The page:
Perioperative treatment of patients with mediastinal masses is not infrequently complicated by major airway obstruction. These most commonly involve solid tumors, occur in patients who are asymptomatic preoperatively, and develop during induction of anesthesia. Airway obstruction can be severe and even fatal. We describe a case of severe major airway obstruction during anesthesia caused by a large mediastinal cyst. Intraoperative endoscopic deflation of the cyst allowed for safe delivery of anesthesia and subsequent surgical resection.
A 35-year-old woman was found to have a 4.5-cm mass in the subcarinal area. She had smoked 1 V2 packs of cigarettes per day for two years and had a morning cough productive of small amounts of sputum. Recently she had noted wheezing, a symptom she had not had since childhood when she had asthma. She had no dysphagia. Physical examination revealed an obese woman in no distress. She was referred to our institution for surgical resection of the mass.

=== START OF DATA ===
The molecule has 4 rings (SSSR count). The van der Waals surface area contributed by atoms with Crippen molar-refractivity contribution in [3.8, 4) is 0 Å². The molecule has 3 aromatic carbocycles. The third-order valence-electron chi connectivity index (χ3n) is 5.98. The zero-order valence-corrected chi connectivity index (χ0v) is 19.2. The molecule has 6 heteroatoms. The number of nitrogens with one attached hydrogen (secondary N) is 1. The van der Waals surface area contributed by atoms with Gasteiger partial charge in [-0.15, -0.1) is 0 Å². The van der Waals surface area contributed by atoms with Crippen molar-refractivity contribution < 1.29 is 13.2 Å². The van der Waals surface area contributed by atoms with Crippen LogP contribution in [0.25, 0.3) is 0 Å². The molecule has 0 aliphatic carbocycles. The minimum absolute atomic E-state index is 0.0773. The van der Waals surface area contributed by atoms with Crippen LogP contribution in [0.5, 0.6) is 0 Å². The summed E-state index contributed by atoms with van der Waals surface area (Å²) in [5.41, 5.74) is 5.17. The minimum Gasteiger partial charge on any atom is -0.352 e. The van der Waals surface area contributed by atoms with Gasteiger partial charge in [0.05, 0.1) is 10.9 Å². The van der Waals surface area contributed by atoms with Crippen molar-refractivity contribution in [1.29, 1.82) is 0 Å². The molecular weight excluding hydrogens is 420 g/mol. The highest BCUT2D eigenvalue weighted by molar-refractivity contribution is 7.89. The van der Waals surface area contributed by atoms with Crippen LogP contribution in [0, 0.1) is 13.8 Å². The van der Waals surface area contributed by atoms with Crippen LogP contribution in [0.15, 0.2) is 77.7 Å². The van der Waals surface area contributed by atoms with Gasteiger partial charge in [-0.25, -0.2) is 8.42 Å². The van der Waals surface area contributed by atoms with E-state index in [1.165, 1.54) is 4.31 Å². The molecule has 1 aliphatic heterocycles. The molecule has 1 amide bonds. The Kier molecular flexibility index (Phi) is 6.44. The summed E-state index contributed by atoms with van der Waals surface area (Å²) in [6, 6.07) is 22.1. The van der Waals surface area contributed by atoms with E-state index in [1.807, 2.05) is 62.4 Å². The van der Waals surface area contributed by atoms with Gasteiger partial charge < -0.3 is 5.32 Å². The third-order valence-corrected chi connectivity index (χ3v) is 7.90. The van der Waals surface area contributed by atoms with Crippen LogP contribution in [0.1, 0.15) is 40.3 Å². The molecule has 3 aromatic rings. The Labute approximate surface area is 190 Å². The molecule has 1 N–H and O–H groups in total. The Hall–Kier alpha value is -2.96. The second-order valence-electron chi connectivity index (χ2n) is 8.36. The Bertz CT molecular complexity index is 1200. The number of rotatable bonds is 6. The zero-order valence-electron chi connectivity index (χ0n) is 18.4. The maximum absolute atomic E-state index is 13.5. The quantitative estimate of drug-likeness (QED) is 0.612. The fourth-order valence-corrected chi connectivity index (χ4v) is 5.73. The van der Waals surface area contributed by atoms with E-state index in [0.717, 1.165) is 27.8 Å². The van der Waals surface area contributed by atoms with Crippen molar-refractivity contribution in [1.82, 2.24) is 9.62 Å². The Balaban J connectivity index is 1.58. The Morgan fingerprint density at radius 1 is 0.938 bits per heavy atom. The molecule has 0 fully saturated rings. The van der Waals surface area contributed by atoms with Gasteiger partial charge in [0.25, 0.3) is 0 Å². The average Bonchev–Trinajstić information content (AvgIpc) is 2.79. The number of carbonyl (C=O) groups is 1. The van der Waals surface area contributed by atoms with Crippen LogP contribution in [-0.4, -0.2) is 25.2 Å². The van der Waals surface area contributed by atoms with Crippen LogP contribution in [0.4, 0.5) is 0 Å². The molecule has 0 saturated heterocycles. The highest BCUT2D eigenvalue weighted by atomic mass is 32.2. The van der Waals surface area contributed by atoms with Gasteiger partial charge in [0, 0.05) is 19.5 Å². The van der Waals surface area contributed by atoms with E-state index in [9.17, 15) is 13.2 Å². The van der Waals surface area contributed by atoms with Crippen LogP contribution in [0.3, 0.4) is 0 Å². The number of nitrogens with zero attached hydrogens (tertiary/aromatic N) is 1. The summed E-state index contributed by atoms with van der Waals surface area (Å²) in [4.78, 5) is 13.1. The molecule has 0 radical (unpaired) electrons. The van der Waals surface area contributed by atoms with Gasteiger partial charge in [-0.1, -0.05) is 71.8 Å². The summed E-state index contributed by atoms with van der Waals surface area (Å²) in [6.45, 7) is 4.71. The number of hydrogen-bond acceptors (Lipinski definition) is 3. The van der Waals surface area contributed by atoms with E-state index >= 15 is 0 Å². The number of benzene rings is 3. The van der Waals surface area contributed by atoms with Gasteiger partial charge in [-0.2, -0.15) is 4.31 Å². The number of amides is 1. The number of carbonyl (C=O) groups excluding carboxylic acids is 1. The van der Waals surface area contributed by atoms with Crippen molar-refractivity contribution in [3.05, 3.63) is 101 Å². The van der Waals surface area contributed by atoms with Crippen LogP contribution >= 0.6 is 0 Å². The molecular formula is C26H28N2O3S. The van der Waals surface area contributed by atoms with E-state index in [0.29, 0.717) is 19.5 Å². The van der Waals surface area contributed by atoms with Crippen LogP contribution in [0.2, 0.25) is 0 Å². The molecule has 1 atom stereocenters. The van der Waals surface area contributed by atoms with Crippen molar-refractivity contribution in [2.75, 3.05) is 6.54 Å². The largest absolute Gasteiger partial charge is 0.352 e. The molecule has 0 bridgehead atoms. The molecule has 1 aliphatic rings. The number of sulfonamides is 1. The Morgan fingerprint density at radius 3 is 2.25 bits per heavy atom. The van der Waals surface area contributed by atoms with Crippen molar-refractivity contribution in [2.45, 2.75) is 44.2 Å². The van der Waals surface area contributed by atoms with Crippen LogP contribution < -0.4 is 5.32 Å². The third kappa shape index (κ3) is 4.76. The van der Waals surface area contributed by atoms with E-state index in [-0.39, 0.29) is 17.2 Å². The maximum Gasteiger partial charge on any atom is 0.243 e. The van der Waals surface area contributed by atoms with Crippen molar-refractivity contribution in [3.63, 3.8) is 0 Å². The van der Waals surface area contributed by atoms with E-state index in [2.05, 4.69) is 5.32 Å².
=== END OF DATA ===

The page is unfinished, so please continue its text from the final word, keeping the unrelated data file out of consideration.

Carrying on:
Chest roentgenogram (Fig 1) performed at our institution revealed a 6-cm subcarinal mass that pushed the bronchus intermedius laterally and narrowed it. The mass had enlarged since a chest x-ray film taken two weeks previously. X-ray films of the esophagus revealed extrinsic compression in the midesophagus. A preoperative expiratory flow-volume curve did not suggest major airway obstruction. Surgical resection via right thoracotomy was advised.
Figure 1. Chest x-ray film reveals 6-cm subcarinal mass pushing the bronchus intermedius laterally and narrowing it.